Enjoy the Beauty and Value of Citrine

Often mistaken for topaz, citrine is a gemstone with qualities and a following all of its own. It’s easy to see why these two stones are mixed up because of their similarities. Citrine is sometimes known as gold topaz or Spanish topaz. The two stones are also both represented as the birthstone of November. Both stones are similar in color, but beyond that you’ll begin to notice some significant differences.

Citrine vs. Topaz

Probably the most obvious and important is that citrine belongs to the quartz family while topaz is in a family of its own. For budding gemologists, the differences go much deeper: Citrine has a Mohs hardness of 7 and topaz measures at 8. Topaz crystallizes orthorhombically and citrine crystallizes hexagonally (a description of the lattice point groups into which gems are divided). When it comes right down to it, many gemstone lovers will value the cost difference more than anything else. Citrine can be worn and enjoyed at a much more affordable price than the rare and valuable topaz.

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Image Source: ShopMilano

Part of the Quartz Family

There are many people who love citrine. Following amethyst, citrine is the most popular member of the quartz family. As versatile as it is affordable, citrine enjoys a broad range of color patterns, ranging from pale yellow to a deep reddish-yellow. The stone is high on the Mohs hardness scale and therefore is very resistant to scratches. The soothing, mellow tone of citrine fits perfectly with the month of November, its glow reminiscent of autumn leaves and sunny autumn afternoons.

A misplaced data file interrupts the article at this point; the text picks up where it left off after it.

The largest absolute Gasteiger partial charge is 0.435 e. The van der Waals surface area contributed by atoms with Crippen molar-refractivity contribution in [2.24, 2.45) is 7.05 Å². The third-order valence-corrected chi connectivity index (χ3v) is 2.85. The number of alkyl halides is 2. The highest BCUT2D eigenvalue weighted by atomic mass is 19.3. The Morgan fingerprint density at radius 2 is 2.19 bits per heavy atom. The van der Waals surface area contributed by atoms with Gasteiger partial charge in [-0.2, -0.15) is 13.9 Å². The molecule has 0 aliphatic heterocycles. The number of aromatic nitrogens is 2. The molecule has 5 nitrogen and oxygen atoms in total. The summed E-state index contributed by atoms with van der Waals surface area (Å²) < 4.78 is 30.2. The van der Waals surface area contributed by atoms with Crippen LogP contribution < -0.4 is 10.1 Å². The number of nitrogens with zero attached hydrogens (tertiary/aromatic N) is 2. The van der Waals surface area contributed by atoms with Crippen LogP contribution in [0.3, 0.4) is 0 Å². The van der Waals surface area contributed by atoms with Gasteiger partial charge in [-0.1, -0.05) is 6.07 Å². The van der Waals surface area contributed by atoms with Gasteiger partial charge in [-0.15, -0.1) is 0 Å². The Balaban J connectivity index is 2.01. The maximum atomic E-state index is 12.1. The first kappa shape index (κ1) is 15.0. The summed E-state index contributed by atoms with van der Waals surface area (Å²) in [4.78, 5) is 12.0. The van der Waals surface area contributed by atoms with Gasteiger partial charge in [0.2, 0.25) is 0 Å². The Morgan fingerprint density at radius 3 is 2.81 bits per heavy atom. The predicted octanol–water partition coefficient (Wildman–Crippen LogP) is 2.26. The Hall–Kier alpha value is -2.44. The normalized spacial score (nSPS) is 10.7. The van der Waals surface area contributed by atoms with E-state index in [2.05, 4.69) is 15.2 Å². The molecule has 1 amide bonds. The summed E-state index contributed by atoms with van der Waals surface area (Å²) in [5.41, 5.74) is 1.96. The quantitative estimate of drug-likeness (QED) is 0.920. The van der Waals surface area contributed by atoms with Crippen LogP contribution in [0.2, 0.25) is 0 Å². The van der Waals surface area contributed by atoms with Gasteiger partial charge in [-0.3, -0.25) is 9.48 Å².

Still Rare and Precious

Although, compared to topaz, citrine is relatively easy to come by; the natural occurrence of the gem is rare. In fact, its warm yellow color is the result of two very different situations: the existence of finely distributed iron minerals and the distribution of aluminum throughout the crystal framework of the semi-precious gem. Both variations of this gem can be found on the necks and fingers of dignitaries all over the world.

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Loved Through the Ages

As prevalent as the stone is throughout the world, it has remained popular through the years, mainly used in pieces of jewelry and intaglio. From early on people have ascribed natural powers to this and other stones, with citrine said to carry the power of the sun. It is also thought by some to enhance creativity, transform dreams into an achievable reality, provide grounding for a protective environment, and spur problem-solving abilities.

How to Wear Citrine

With its bright hues, a citrine piece of jewelry can add a lot to an outfit. You can wear a dangling set of earrings with a cozy fall outfit or slip on a simple necklace with a cute winter dress. However you choose to wear it, this warm gemstone could become your favorite good luck charm.
Often mistaken for topaz, citrine is a gemstone with qualities and a following all of its own. It’s easy to see why these two stones are mixed up because of their similarities. Citrine is sometimes known as gold topaz or Spanish topaz. The two stones are also both represented as the birthstone of November. Both stones are similar in color, but beyond that you’ll begin to notice some significant differences.

Author: Sandy

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